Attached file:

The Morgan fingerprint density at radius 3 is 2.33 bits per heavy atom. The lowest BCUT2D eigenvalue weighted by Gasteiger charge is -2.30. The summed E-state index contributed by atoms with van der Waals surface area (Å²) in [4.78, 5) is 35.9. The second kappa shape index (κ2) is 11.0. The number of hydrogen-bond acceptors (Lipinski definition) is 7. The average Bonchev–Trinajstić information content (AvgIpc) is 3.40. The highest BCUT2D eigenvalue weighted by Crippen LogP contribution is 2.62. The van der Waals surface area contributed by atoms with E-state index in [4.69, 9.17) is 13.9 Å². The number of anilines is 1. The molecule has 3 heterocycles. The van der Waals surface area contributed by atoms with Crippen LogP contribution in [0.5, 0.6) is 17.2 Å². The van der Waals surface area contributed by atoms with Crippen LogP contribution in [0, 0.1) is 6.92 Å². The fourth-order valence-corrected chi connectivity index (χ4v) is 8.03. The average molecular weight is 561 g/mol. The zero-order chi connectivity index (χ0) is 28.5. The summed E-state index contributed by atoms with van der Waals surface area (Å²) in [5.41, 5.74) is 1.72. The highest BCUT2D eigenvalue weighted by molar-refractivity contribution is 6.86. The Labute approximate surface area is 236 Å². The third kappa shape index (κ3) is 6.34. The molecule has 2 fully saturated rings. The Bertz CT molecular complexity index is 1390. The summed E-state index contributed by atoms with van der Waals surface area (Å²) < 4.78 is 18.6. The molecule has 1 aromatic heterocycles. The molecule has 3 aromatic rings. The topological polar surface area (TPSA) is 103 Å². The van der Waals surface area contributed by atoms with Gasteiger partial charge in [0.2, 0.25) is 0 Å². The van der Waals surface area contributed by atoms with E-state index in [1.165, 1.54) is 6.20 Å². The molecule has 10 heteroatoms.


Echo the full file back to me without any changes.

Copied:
The Morgan fingerprint density at radius 3 is 2.33 bits per heavy atom. The lowest BCUT2D eigenvalue weighted by Gasteiger charge is -2.30. The summed E-state index contributed by atoms with van der Waals surface area (Å²) in [4.78, 5) is 35.9. The second kappa shape index (κ2) is 11.0. The number of hydrogen-bond acceptors (Lipinski definition) is 7. The average Bonchev–Trinajstić information content (AvgIpc) is 3.40. The highest BCUT2D eigenvalue weighted by Crippen LogP contribution is 2.62. The van der Waals surface area contributed by atoms with E-state index in [4.69, 9.17) is 13.9 Å². The number of anilines is 1. The molecule has 3 heterocycles. The van der Waals surface area contributed by atoms with Crippen LogP contribution in [0.5, 0.6) is 17.2 Å². The van der Waals surface area contributed by atoms with Crippen LogP contribution in [0, 0.1) is 6.92 Å². The fourth-order valence-corrected chi connectivity index (χ4v) is 8.03. The average molecular weight is 561 g/mol. The zero-order chi connectivity index (χ0) is 28.5. The summed E-state index contributed by atoms with van der Waals surface area (Å²) in [5.41, 5.74) is 1.72. The highest BCUT2D eigenvalue weighted by molar-refractivity contribution is 6.86. The Labute approximate surface area is 236 Å². The third kappa shape index (κ3) is 6.34. The molecule has 2 fully saturated rings. The Bertz CT molecular complexity index is 1390. The summed E-state index contributed by atoms with van der Waals surface area (Å²) < 4.78 is 18.6. The molecule has 1 aromatic heterocycles. The molecule has 3 aromatic rings. The topological polar surface area (TPSA) is 103 Å². The van der Waals surface area contributed by atoms with Gasteiger partial charge in [0.2, 0.25) is 0 Å². The van der Waals surface area contributed by atoms with E-state index in [1.165, 1.54) is 6.20 Å². The molecule has 10 heteroatoms.